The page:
UPDATED: Arrests Made In Canyon Country Video Game Store Raid
Co-owners booked on suspicion of felony charges; thousands of video games seized.
Game World, a store specializing in buying and selling used and new video games, was raided this afternoon after a successful sting operation earlier in the day.
Co-owners Gary Owen, 58, of Canoga Park and Rodney Whitfield, 31, of Canyon Country, were booked at the Santa Clarita Valley Sheriff's Station on suspicion of receiving stolen property, a felony and misdemeanor violations of the Business and Professions Code. Each are being held in lieu of $20,000 bail.
Sgt. Darren Harris said that undercover detectives went into the store on Camp Plenty Road with an X-Box game system that they sold to the clerk behind the counter. The clerk did not ask for identification from the seller or complete the paperwork required to prove that the game was not stolen and the raid was set up.
“The detectives here at the station have been notifying game stores in the area of the requirements of running a secondhand business,” Harris said. “It requires not only a business license, similar to a pawn shop, but they have to complete documents to avoid the resale of potential stolen properties.”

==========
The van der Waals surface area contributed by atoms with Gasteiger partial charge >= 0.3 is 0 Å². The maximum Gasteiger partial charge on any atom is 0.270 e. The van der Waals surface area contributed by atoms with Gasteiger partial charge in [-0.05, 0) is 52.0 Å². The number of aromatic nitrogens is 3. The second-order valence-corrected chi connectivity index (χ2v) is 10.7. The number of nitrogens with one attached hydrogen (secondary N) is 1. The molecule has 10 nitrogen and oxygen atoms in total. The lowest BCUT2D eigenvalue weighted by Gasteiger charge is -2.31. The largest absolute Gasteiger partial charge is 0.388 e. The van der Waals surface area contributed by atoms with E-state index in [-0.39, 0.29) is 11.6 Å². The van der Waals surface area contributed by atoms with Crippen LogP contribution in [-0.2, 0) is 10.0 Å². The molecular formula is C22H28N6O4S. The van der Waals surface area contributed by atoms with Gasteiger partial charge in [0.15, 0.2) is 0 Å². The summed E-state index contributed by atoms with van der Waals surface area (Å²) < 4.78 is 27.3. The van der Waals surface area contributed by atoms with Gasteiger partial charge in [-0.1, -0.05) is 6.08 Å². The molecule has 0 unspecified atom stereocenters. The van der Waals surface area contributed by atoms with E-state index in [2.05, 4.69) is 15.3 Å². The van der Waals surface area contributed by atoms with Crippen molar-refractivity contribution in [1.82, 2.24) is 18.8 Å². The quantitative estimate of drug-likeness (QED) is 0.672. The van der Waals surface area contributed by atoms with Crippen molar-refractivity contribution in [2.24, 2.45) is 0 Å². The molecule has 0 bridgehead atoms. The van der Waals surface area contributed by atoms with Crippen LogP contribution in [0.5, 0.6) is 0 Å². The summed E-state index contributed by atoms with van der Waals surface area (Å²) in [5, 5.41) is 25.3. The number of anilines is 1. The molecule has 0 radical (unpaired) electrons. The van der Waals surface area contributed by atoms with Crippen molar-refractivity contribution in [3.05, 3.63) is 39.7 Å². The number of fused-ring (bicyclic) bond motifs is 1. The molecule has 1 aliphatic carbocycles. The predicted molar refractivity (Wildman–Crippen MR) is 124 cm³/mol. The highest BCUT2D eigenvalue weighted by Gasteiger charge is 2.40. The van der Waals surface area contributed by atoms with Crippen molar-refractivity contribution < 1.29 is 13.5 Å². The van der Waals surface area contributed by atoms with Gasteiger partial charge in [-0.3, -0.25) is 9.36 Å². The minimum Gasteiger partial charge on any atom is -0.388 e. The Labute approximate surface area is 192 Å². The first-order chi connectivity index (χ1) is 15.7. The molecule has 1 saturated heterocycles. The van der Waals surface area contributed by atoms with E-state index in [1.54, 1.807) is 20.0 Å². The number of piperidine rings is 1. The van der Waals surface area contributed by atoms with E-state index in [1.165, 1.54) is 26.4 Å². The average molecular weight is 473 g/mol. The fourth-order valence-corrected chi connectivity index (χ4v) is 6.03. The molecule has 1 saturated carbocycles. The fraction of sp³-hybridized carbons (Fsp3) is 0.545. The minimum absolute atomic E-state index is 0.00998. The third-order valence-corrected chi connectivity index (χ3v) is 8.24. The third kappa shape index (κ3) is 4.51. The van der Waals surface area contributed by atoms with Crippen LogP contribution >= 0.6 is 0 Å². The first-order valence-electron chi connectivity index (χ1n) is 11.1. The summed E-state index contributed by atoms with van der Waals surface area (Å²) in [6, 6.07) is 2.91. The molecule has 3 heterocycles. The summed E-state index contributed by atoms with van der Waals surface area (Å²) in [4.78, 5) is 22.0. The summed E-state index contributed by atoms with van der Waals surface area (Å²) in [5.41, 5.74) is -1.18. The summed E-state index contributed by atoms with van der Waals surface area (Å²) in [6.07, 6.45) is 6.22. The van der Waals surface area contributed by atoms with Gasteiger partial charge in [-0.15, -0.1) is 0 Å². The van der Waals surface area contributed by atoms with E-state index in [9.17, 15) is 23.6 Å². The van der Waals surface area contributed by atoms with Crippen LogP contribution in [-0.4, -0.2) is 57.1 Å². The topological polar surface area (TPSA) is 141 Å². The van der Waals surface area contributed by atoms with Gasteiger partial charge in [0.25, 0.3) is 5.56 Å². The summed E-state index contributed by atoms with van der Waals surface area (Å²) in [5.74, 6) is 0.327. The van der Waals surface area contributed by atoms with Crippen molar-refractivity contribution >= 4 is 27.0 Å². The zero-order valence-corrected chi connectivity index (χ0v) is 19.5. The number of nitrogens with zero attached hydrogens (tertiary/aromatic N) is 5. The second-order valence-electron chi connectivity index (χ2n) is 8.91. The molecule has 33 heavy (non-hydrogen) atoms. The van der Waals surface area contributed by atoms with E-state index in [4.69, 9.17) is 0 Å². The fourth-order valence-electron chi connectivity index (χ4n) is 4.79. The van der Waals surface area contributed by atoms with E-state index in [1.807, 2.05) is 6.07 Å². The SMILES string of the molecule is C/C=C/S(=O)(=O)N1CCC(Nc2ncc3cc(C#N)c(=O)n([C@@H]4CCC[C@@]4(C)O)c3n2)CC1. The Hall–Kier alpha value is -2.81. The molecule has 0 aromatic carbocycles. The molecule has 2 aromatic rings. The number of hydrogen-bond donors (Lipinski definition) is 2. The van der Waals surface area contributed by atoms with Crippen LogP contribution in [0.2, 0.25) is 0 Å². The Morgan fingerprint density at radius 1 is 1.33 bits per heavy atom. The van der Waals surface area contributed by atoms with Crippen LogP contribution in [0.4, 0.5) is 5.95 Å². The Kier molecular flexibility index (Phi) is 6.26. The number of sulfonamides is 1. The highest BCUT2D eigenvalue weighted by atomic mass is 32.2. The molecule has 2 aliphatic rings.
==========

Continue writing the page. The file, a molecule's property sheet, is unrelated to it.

Harris said that all of the secondhand stores came into compliance after the notification, except Game World.
Owen has been an owner/operator of video game stores for close to 20 years and also runs a store in the San Fernando Valley and a booth at the Saugus Swap Meet. He told KHTS he got into the field of used video games after his daughter outgrew a Gameboy system and Owens saw a potential market for sales and exchange.
“Property is being taken as evidence until it can be proven who the rightful owners are,” Harris said. “This operation isn’t only being conducted to bring businesses into compliance, but also to ensure that we’re not creating areas that would aid criminals in the resale of stolen property. We’ve had several cases where items are stolen from a local store and within hours are resold at a game store.”
Detectives loaded boxes with thousands of games and several gaming units to be catalogued at the Santa Clarita Station. Harris said that additional property personnel from the Sheriff’s Logistics division would be working on the massive amount of evidence being removed from the premises.
If the evidence has documentation, it could be returned to the store; items that are not documented could be forfeited by the business.
“We want to make sure to send the message that we’re going to ensure that our businesses are in compliance with all laws so we don’t aid in burglaries or thefts from vehicles,” Harris said.